Paul Cummins MBE is a ceramic artist, internationally renowned for the installation ‘Blood Swept Lands and Seas of Red’ at HRP Tower of London 2014, as well as many other installations including his work on the Cultural Olympiad in 2012. Locations for previous works include the Houses of Parliament, Chatsworth House, Althorp Estate and Blenheim Palace. Paul was inspired to produce a ceramic poppy to honour every British or Colonial life lost at the Front during the First World War.
Tom Piper MBE was Associate Designer for the Royal Shakespeare Company from 2004 to 2014, and was closely involved in the redevelopment of the Royal Shakespeare Theatre. His theatre credits include over 30 productions for the RSC, including the award-winning History series. Other recent designs include Hamlet, King Lear (Citizens Theatre), Red Velvet (Tricycle Theatre and St Ann’s Warehouse, Brooklyn), Tamburlaine (TFANA New York), Pride and Prejudice (Regent’s Park Theatre), The King’s Speech (Birmingham Rep and Tour) and Zorro the Musical (West End and world tour). Piper’s opera credits include Macbeth and Falstaff (Scottish Opera), Orfeo (ROH and Roundhouse). Tom collaborated with the British Museum and Alan Farlie Architects on the exhibition Shakespeare: Staging the World in 2012 as part of the Cultural Olympiad. Tom is a Creative Associate at the Tricycle Theatre. His many awards include an Olivier Award (costume design) for the Histories series.
14 -18 NOW
14-18 NOW is a programme of extraordinary arts experiences connecting people with the First World War, as part of the UK’s official centenary commemorations. It commissions new work by leading contemporary artists across all art forms; the programme has included over 200 artists from 35 countries, with commissions taking place in 160 locations across the UK. Over 30 million people have experienced a project so far, including 7.5 million children and young people. 16.7million people took part in LIGHTS OUT in 2014, and 63% of the population were aware of Jeremy Deller’s 2016 work ‘We’re here because we’re here’. The UK tour of the iconic poppy sculptures by artist Paul Cummins and designer Tom Piper have been seen by over 3.5 million people to date. 14-18 NOW has won many awards for its work, including the National Lottery Heritage Award 2017, a Museums Heritage Award and the Chairman’s Awards at The Drum Social Buzz Awards 2016. It is supported by the National Lottery through the Heritage Lottery Fund and Arts Council England, by the Department for Digital, Culture, Media and Sport, and by additional fundraising.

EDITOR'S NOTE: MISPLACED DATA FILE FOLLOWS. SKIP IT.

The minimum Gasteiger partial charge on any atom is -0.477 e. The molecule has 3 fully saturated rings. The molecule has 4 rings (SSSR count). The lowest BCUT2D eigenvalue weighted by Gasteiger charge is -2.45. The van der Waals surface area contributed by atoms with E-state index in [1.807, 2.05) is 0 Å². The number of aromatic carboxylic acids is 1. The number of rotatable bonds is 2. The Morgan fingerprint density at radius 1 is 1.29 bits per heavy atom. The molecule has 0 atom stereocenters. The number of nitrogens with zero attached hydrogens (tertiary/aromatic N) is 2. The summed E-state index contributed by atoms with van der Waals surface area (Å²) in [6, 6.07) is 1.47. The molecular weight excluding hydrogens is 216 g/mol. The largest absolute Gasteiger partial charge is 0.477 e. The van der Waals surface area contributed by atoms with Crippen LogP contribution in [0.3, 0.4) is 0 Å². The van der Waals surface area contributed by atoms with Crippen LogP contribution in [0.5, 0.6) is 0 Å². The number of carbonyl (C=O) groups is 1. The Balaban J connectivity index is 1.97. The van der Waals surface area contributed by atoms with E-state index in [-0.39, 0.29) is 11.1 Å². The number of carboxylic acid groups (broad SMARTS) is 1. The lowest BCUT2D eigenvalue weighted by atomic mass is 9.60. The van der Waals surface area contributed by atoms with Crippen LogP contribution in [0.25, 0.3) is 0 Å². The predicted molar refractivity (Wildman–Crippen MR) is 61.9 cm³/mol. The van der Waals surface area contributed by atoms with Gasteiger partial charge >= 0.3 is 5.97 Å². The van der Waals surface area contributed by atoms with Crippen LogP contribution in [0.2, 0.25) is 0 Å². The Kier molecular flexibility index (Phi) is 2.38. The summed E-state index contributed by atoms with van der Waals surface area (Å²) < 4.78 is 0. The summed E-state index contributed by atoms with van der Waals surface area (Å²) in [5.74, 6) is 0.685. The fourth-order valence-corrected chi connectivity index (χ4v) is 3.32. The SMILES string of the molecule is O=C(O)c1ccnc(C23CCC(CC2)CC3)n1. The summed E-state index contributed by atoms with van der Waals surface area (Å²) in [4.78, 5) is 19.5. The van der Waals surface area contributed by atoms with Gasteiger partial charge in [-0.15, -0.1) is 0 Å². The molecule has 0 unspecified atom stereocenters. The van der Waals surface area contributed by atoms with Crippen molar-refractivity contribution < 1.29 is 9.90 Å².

Hereford Cathedral dates from 1120 and is renowned for being the home of the Mappa Mundi, the Magna Carta from 1217 and a unique Chained Library. World War One memorials in the cathedral include a plaque commemorating the men of all ranks of the Herefordshire Regiment who died on campaigns in Egypt, Gallipoli, Palestine and France and plaques for the cathedral choristers who fought in the war and those who died during or after the war from their injuries. A Book of Remembrance for the husbands and son of members of the Hereford Mothers’ Union who gave their lives in the war is on permanent display. In 2018, Hereford Cathedral will install a memorial stone honouring soldier Allan Leonard Lewis, the only Herefordshire born recipient of the Victoria Cross, who was killed in September 1918 aged 23. The Victoria Cross was presented to his parents by His Majesty King George V at Buckingham Palace in April 1919.